Customs – Cestat Mumbai: There has been substantial delay between the issuance of charge-sheet under the extant Regulations and the culmination in revocation – Casual disregard of timelines is not to be encouraged as it would only lead to stealthy dilution of timelines that the CBIC has considered appropriate to bind authorities subordinate to it with - Appeal allowed [Order attached]
Order date – 17 November 2022
- The appellant, Varun Freight Forwarders, a customs broker licensed under Customs House Agents Licencing Regulations (CHALR), 1984. Upon completion of investigation into alleged misdeclaration of 'MPEG cards or mounted PCB for set top box' as 'PCB cards for VCD players' in imports effected by three clients.
- Three charges were framed in the notice issued to them to be inquired into by authority appointed on 21st January 2009 which, however, remained inconclusive till 14th August 2018 upon another officer being appointed for the purpose and it was held that the charges to be proved and the proceedings culminated in revocation of license.
- The licencing authority had alleged evasion of ₹ 5,46,75,693 as duties of customs by their clients.
- Whether the appellant had been suspended and then revoked with an interlude of operability?
- The Tribunal finds from the records that the licence of the appellant had been suspended and then revoked with an interlude of operability. It is also on record that the adjudication proceedings did not find it appropriate to penalize the appellant herein. Also there is no evidence on record that the alleged non-compliance, as enumerated, was either at the initiative of the appellant or could have been forestalled by awareness of the alleged misdeclaration.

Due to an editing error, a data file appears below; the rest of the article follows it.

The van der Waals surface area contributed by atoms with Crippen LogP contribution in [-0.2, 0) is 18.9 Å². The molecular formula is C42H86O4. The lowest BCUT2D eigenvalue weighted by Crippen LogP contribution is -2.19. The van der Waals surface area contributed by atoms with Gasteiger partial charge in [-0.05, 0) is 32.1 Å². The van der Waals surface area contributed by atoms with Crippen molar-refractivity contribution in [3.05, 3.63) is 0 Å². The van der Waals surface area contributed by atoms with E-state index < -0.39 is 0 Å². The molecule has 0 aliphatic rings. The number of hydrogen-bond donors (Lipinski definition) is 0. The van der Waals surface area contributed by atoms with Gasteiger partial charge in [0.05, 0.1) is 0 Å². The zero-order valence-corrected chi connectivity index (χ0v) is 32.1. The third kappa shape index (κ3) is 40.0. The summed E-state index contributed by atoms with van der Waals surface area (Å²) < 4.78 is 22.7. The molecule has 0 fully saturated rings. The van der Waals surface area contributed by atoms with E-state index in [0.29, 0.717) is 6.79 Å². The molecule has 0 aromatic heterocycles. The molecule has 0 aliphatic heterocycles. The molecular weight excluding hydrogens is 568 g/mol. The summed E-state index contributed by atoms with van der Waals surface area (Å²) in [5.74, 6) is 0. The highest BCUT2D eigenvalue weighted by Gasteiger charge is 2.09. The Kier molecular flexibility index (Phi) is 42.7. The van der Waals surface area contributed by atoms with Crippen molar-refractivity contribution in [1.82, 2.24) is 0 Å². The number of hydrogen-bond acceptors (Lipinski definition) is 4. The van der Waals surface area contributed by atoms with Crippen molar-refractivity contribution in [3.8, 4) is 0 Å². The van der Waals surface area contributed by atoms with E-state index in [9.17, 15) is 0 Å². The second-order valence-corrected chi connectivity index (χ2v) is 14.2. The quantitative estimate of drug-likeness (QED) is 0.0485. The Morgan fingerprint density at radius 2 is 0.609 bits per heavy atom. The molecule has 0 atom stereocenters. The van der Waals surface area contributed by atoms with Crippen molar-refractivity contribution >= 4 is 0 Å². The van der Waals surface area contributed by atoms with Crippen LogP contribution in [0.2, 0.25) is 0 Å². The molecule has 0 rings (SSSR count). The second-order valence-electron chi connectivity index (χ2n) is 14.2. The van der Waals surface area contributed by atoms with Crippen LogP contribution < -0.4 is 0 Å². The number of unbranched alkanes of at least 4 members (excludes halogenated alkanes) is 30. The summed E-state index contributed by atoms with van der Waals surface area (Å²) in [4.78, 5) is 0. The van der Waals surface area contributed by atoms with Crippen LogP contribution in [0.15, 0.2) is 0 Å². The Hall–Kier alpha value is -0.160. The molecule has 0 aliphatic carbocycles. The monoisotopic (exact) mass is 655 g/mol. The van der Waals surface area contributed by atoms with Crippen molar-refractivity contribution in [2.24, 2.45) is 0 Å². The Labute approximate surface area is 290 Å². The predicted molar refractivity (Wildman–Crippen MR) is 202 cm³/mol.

- The Tribunal relied on the judgment of the Hon’ble Supreme Court in Assistant Collector of Central Excise, Rajamundry v. Duncan Agro Industries Ltd and in KI Pavunny v. Assistant Collector wherein it was held that had considered the correctness of statements, recorded without the preliminaries enshrined in section 164 of Criminal Procedure Code, being relied upon for evidence in trial proceedings under Central Excise Act. 1944 and Customs Act, 1962. The direction of theHon’ble High Court was specific to the submissions made therein and upon the decisions cited by the rival sides in that proceeding.
- The licencing authority should have borne in mind that the law that was espoused in arguments on validity of statements recorded by officers of central excise and officers of customs, had undergone substantial transformation in Finance Act, 1988 by incorporation of section 138B in Customs Act, 1962. Hence, the absence of evidence sufficient enough to corroborate statements that was the foundation for depriving a customs broker of his livelihood, and of others employed by him, prejudices the sustainability of revocation.
- There is no justification offered for the delay; nor do we find from the records that the appellant, by acts of omission and commission, had contributed to the delay. On the other hand, it appears that the first inquiry authority had failed to take up the task assigned to him till his retirement and licencing authority did permit that state of affairs to continue without monitorial oversight.
- Casual disregard of timelines is not to be encouraged as it would only lead to stealthy dilution of timelines that the Central Board of Indirect Taxes and Customs (CBIC) has considered appropriate to bind authorities subordinate to it with. Hence the appeal was allowed.